Since that day at the beginning of December, we have stuttered through Christmas and finished 2012 with a 3-1 home defeat to a rampant (on the day) Watford who were, to be fair, superb.
2013 has started with a bang though, as Ipswich were brushed aside and Newcastle disposed of. Everything is once again rosy on the GusBus. See what I mean about a crazy season?
As is always the case with our beloved Brighton & Hove Albion, the results never tell the full story, not by a long way. Take the Bolton match for example. Before the game, offers of a point against a team freshly relegated from The Premier League would have been taken I suspect. After 94 minutes of superb football (in the main) with masses of possession, a 1-0 lead and a missed penalty, thoughts were turning to a good 3 points. Three minutes, and a Bolton equaliser later, we went from being brilliant, to a load of crap who couldn’t close the game out. That game, my beautiful friends, is our season in a nutshell. Possession (lots of it), chances (lots of those as well) coupled with an inability to convert those chances, leads ultimately to frustration.
A growing number of Albion fans are eager to lump the blame for this on the person who was brought in to score goals, Craig Mackail-Smith, for “not doing what he’s paid for” etc etc etc, or Ashley Barnes because he’s, well, Ashley Barnes! What about Stephen Dobbie, he’s new and well placed to grasp the poisoned chalice that is the striker’s position? Or even Vicente? How DARE he get injured.
The truth of course, is always more complicated than the speculation and we don’t know what goes on inside Gus’ head, or indeed what happens on the training ground. So what, or perhaps who, is the missing link? What will transform us from mid-table also-rans, to genuine title contenders?
At the back, our THREE players with Champions League experience, mean that we should be difficult to score against. We are, but recent injuries to Wayne Bridge and Bruno Saltor brought problems further up the field, where their marauding runs were missed.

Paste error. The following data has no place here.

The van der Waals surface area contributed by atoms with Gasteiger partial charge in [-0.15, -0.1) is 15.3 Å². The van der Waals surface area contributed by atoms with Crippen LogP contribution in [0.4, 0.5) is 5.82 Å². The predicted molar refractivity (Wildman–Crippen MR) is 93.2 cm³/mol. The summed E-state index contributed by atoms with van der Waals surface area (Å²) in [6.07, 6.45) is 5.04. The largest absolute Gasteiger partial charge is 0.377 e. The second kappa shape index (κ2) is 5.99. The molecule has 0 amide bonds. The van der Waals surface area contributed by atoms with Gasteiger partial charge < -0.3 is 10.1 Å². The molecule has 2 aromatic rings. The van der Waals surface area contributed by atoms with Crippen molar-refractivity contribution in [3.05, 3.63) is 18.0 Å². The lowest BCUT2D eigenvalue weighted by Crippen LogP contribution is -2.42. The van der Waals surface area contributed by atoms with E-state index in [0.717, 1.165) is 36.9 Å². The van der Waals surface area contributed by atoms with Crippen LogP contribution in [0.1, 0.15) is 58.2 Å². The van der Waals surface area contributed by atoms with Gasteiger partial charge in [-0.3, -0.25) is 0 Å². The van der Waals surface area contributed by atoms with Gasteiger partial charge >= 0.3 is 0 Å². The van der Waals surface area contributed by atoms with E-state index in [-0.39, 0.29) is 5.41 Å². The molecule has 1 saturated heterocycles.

We have an embarrassment of riches in Midfield, but here lies the problem. In terms of protecting the back four we have Liam Bridcutt, far and away the best player so far this season, Andrew Crofts and Dean Hammond. Out wide, the runs of Will Buckley (running down the wing brilliantly, for me) and recently Kazenga Lua Lua, have brought a threat but it’s in the fabled ‘number 10’ role we have been lacking.
Watford exposed this perfectly. Their 18 year old Chelsea loanee Nathaniel Chalobah, absolutely ran the show across the midfield, with masses of time to control the ball and pick out his strikers. We have good players – I have not even mentioned the likes of Andrea Orlandi, David Lopez or Will Hoskins, but what we miss is a Maestro. Someone who can really run the show in midfield and unlock the pace and predatory instinct of Craig Mackail-Smith.
Gus Poyet clearly didn’t allow for the long-term injury to Vicente, the obvious answer to the calls for a genius, but we need back-up for his fragile frame. We were massively cheered this week, by pictures of him in full training, but it’s only when he trots onto the Amex turf that we will see how good his re-hab has been. How fitting that we play Derby tomorrow. Last season, a run by Vicente, ghosting past a statuesque Rams midfield and thundering a shot against the bar, was arguably the highlight of his 17-game cameo. I’m hoping, along with all Albion fans, that a similar run of games in the fabled ‘run-in’ will bring rich rewards.
We will find out in just over 24 hours time. Will he be risked? I don’t think he will start, but a place on the bench is not out of the question!
Bring on the maestro!